Chronic psychological stress affects brain regions involved in memory such as the hippocampus and accelerates age-related cognitive decline, including in Alzheimer's disease and vascular dementia. However, little is known about how chronic stress impacts hippocampal vascular function that is critically involved in maintaining neurocognitive health that could contribute to stress-related memory dysfunction. Here, we used a novel experimental rat model that mimics the neuroendocrine and cardiovascular aspects of chronic stress to determine how the neuroendocrine components of the stress response affect hippocampal function. We studied both male and female rats to determine potential sex differences in the susceptibility of the hippocampus and its vasculature to neuroendocrine stress-induced dysfunction. We show that activation of neuroendocrine stress pathways impaired the vasoreactivity of hippocampal arterioles to mediators involved in coupling neuronal activity with local blood flow that was associated with impaired memory function. Interestingly, we found more hippocampal arteriolar dysfunction and scarcer hippocampal microvasculature in male compared to female rats that was associated with greater memory impairment, suggesting the male sex may be at increased risk of neuroendocrine-derived hippocampal dysfunction during chronic stress. Overall, this study revealed the therapeutic potential of targeting hippocampal arterioles to prevent or slow memory decline in the setting of prolonged and/or unavoidable stress.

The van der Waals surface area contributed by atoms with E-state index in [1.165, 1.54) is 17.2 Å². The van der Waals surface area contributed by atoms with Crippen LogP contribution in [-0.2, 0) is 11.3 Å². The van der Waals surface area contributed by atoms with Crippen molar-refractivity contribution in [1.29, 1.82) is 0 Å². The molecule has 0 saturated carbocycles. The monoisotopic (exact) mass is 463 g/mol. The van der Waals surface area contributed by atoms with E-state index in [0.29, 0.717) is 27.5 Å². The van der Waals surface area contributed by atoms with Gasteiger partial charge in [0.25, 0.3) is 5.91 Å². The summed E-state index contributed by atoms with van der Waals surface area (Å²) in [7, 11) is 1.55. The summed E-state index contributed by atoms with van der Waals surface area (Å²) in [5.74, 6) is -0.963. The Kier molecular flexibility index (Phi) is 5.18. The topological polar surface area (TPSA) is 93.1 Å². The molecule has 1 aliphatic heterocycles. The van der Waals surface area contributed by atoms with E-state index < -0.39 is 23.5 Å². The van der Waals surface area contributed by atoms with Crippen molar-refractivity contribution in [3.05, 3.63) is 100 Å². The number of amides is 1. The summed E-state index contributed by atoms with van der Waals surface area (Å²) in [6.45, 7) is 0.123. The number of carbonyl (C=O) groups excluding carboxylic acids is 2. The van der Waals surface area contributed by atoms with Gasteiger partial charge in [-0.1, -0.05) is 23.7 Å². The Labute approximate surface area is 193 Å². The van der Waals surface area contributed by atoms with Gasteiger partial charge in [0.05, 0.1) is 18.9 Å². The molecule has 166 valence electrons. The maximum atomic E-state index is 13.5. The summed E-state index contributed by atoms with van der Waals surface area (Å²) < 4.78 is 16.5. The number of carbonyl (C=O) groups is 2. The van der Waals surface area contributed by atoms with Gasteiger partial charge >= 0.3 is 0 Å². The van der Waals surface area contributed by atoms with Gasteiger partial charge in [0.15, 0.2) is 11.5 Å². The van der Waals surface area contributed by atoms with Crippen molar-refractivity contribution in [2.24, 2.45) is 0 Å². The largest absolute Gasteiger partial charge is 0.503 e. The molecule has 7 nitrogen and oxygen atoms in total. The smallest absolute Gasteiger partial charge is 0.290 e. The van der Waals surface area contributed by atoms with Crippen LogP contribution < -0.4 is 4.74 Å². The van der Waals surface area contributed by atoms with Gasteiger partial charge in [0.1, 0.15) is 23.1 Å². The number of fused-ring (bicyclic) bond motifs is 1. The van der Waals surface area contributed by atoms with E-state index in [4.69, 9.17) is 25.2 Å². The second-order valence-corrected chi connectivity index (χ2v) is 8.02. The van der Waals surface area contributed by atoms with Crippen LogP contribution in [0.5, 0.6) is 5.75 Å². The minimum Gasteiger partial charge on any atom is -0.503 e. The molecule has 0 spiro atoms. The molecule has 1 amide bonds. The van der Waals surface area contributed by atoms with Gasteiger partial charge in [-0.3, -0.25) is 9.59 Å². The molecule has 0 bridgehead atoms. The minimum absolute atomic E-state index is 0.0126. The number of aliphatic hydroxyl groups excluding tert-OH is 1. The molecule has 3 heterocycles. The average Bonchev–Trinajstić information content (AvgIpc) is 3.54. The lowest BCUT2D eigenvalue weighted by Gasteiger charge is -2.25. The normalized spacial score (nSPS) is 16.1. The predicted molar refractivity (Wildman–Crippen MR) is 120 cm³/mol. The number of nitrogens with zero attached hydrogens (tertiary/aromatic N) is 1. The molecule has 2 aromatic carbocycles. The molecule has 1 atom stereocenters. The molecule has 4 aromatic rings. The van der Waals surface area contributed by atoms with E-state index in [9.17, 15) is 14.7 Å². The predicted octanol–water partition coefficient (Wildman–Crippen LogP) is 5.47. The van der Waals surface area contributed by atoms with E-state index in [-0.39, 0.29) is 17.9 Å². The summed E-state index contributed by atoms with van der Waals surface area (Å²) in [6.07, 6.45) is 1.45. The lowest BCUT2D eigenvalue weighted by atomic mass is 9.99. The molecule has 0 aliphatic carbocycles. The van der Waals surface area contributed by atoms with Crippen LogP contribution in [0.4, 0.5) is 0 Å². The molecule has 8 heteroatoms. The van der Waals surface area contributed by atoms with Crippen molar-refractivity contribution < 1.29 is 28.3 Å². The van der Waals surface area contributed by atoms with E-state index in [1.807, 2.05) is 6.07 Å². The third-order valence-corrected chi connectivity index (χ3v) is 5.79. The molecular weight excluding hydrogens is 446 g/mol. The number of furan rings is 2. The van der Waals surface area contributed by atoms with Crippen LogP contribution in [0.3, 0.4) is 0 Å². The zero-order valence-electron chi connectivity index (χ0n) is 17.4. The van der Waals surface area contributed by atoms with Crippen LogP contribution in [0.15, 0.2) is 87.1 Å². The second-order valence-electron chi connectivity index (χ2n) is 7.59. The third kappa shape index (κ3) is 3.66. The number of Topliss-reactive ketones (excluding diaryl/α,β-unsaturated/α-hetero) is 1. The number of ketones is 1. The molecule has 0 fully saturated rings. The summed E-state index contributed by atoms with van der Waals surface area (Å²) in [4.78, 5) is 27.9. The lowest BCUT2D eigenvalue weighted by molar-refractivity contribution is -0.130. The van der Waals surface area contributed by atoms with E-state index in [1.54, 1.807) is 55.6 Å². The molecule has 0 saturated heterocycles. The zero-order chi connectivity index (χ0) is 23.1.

Keywords: Hippocampal vascular function; Memory; Neuroendocrine stress response; Psychological stress; Vascular dementia.
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